Imagine you are a police officer and suddenly the car in front of you is beginning to drive erratically. You dismiss it at first, thinking the driver was just momentarily distracted. Then he starts swerving left and right, slowing down and then speeding up. You take a closer look inside the car. Looks like a family of four. Presumably the wife in the passenger seat, two kids in the back. The kids are behaving. He's not using his phone. The driver doesn't look distracted.

After the man nearly runs the car up on the sidewalk, you flash your lights. He pulls over without incident and appears cooperative, almost happy. Carefree, in fact.

"What's the problem, officer?" His words are slurred, virtually confirming your suspicion. This guy is three sheets to the wind (incidentally, that is an old maritime phase referring to when fasteners holding the sails became loose and control of the boat was lost).

"Have you been drinking tonight, sir?"

"Nope! Just had some spaghetti and breadsticks. Hey, I like your badge. Shiny! Can I hold your gun?" He becomes giddy with laughter.

You look over at the woman in the passenger seat. "It's true, officer. He never drinks! He gets this way after having pasta sometimes. I told him not to have seconds. How about I drive instead and we just forget the whole thing?"

Sounds like a family trying to put one over on the police, but there really is a condition called "auto-brewery syndrome" or "gut fermentation syndrome". People experience this rare condition when microbes turn the belly into a brewery. 
People with the rare condition known as "auto-brewery syndrome" can turn this carbohydrate-rich plate of pasta into enough alcohol to make them feel drunk.
A woman recently diagnosed with the syndrome had her DUI charges dismissed. She was monitored for a twelve hour period, taking a breathalyzer test every few hours. Despite having no alcohol whatsoever, her blood alcohol content rose steadily throughout the day, reaching to four times the legal limit by the end of the period.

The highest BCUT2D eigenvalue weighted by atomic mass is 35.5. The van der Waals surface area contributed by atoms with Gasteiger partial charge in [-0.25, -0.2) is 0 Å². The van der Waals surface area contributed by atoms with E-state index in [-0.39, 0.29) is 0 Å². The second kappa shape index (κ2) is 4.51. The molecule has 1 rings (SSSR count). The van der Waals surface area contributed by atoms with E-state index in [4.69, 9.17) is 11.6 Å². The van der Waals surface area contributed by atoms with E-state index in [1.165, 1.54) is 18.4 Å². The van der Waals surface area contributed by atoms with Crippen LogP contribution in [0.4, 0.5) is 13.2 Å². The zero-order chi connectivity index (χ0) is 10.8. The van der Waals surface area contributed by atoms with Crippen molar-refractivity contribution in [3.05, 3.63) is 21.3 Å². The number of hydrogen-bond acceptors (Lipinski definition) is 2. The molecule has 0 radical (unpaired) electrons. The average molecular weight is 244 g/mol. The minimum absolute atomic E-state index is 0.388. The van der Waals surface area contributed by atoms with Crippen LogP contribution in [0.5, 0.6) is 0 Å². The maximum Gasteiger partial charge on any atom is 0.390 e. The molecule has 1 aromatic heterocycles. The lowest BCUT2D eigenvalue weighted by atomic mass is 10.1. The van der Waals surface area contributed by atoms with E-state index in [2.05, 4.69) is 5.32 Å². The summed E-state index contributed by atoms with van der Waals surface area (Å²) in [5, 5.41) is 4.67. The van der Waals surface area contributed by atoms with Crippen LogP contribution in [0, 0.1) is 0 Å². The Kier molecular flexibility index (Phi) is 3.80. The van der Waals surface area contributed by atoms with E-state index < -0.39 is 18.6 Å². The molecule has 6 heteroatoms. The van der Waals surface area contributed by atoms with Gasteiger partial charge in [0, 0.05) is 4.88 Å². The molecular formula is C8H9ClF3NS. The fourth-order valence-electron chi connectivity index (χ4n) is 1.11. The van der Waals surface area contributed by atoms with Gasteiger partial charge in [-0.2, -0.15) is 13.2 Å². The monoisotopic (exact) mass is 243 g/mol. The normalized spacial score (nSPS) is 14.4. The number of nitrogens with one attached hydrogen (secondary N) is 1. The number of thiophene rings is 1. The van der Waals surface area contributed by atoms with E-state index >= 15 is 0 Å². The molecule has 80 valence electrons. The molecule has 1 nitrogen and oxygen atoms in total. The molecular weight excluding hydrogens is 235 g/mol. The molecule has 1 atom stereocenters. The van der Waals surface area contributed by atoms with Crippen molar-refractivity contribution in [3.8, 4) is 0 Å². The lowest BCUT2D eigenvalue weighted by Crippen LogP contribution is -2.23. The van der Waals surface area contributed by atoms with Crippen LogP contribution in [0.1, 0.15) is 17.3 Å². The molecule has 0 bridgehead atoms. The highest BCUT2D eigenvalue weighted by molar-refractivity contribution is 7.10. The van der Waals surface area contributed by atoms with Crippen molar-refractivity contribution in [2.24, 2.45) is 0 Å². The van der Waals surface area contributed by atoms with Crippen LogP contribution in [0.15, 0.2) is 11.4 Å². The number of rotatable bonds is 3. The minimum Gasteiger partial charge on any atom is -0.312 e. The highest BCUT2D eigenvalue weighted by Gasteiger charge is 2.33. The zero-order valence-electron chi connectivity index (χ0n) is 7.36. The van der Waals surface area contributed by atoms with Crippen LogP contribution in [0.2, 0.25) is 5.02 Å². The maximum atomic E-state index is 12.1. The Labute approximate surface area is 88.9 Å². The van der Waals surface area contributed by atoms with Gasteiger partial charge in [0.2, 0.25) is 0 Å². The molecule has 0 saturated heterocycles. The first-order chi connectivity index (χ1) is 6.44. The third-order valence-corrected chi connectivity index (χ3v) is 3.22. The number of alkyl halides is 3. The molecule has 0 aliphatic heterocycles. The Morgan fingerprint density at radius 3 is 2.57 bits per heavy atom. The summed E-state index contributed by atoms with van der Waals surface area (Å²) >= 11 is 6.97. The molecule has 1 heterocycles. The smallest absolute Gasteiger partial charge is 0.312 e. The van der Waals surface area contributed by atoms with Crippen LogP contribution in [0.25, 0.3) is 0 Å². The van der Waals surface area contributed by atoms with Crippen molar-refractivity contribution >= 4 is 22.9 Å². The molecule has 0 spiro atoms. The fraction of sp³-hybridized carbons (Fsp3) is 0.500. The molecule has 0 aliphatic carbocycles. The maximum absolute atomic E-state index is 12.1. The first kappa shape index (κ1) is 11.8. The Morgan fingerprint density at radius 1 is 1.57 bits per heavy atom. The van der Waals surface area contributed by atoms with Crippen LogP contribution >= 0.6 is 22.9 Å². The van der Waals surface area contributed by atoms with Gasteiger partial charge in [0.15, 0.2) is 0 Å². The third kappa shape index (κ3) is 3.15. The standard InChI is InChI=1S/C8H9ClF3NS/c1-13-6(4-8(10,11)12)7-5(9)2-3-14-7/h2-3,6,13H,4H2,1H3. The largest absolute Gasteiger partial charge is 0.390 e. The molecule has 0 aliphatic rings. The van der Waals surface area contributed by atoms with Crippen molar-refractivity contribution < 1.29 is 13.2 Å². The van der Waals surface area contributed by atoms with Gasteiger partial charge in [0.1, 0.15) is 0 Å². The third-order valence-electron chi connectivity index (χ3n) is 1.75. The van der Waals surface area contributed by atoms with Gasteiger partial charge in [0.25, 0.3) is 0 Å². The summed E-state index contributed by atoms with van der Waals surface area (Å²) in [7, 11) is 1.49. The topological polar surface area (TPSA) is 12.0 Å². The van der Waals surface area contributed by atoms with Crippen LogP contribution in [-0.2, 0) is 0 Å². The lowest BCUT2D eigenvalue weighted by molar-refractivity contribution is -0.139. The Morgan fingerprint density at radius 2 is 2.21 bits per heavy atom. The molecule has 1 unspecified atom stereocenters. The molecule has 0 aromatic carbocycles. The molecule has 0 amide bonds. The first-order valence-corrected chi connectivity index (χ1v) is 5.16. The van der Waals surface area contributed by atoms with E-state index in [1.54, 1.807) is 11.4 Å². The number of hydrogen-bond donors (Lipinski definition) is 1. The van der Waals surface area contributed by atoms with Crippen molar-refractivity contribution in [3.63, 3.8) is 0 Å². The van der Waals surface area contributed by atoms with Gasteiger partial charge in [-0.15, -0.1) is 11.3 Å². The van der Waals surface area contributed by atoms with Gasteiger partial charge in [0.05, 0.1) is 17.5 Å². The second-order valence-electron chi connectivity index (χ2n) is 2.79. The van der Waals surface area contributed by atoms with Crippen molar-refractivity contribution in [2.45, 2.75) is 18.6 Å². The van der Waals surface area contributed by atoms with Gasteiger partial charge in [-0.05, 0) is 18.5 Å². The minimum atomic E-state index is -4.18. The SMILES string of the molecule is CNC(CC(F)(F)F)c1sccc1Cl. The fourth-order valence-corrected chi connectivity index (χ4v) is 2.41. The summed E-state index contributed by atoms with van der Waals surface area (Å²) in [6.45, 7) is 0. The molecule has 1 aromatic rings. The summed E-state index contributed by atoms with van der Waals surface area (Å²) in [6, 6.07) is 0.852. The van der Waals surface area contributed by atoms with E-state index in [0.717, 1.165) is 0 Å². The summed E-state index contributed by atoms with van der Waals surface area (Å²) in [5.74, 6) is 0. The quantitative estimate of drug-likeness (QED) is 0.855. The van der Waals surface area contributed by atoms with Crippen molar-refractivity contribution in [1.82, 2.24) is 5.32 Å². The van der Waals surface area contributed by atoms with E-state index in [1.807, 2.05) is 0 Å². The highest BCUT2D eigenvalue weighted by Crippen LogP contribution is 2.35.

As we've mentioned in previous articles, our body is home to trillions of microbes that collectively made up our microbiome. These microbes are largely intestinal bacteria and fungi. They perform indispensable tasks for us, such as helping to produce neurotransmitters, vitamins, and immune regulators. But on very rare occasions, certain yeasts in our gut, namely Saccharomyces cerevisiae or Candida albicans, can grow out of control and start converting carbohydrates into alcohol.

People with auto-brewery syndrome quite literally have a "beer gut". The yeast in their body can produce alcohol without the person taking a sip of booze. Some people learn to adapt and live with this higher-than-average blood alcohol content, much like anyone who builds up a tolerance to alcohol by increasing hepatic (liver) metabolism. Unbeknownst to them, some people have been living with the condition for years.

People with auto-brewery syndrome actually make alcohol in their intestines where the fungi live. So feeding them hops and tapping their stomach is not going to provide you and your friends with a ready source of free beer.
It is not known why the yeast can take such a foothold in the gut of these patients. One documented case report suggests that a course of antibiotics, which wipe out a lot of "friendly" gut bacteria but don't hurt yeast, can create an environment in the intestine that favors growth of the yeast. With the bacteria depleted, there is less competition for nutrients, so the yeast can grow out of control. Some researchers have argued that overgrowth of fungi is not to blame, but rather the patient may have genetic defects that prevent the liver from metabolizing the minute, normal levels of alcohol that may ferment in the gut. These two possibilities are not mutually exclusive.

Yeast are a type of fungi that have enzymes able to convert sugars like glucose into pyruvate, ethanol (alcohol), and carbon dioxide as waste products. One organism's waste is another organism's treasure!